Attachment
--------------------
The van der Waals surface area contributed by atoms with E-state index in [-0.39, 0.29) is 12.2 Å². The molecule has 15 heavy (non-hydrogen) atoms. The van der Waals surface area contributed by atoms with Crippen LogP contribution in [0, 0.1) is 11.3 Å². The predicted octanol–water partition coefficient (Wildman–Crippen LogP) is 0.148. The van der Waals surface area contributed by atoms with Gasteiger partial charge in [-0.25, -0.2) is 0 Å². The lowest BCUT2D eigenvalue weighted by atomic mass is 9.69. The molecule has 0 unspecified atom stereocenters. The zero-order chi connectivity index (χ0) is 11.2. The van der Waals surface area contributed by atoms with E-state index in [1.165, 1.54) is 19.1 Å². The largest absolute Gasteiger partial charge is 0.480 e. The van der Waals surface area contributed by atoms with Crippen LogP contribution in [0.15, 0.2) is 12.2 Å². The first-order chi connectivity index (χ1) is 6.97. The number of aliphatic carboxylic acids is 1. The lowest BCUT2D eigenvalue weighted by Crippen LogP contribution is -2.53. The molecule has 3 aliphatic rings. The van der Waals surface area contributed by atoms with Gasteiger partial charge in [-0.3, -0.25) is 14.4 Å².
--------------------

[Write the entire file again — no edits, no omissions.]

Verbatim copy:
The van der Waals surface area contributed by atoms with E-state index in [-0.39, 0.29) is 12.2 Å². The molecule has 15 heavy (non-hydrogen) atoms. The van der Waals surface area contributed by atoms with Crippen LogP contribution in [0, 0.1) is 11.3 Å². The predicted octanol–water partition coefficient (Wildman–Crippen LogP) is 0.148. The van der Waals surface area contributed by atoms with Gasteiger partial charge in [-0.25, -0.2) is 0 Å². The lowest BCUT2D eigenvalue weighted by atomic mass is 9.69. The molecule has 0 unspecified atom stereocenters. The zero-order chi connectivity index (χ0) is 11.2. The van der Waals surface area contributed by atoms with E-state index in [1.165, 1.54) is 19.1 Å². The largest absolute Gasteiger partial charge is 0.480 e. The van der Waals surface area contributed by atoms with Crippen LogP contribution in [0.15, 0.2) is 12.2 Å². The first-order chi connectivity index (χ1) is 6.97. The number of aliphatic carboxylic acids is 1. The lowest BCUT2D eigenvalue weighted by Crippen LogP contribution is -2.53. The molecule has 3 aliphatic rings. The van der Waals surface area contributed by atoms with Gasteiger partial charge in [-0.3, -0.25) is 14.4 Å².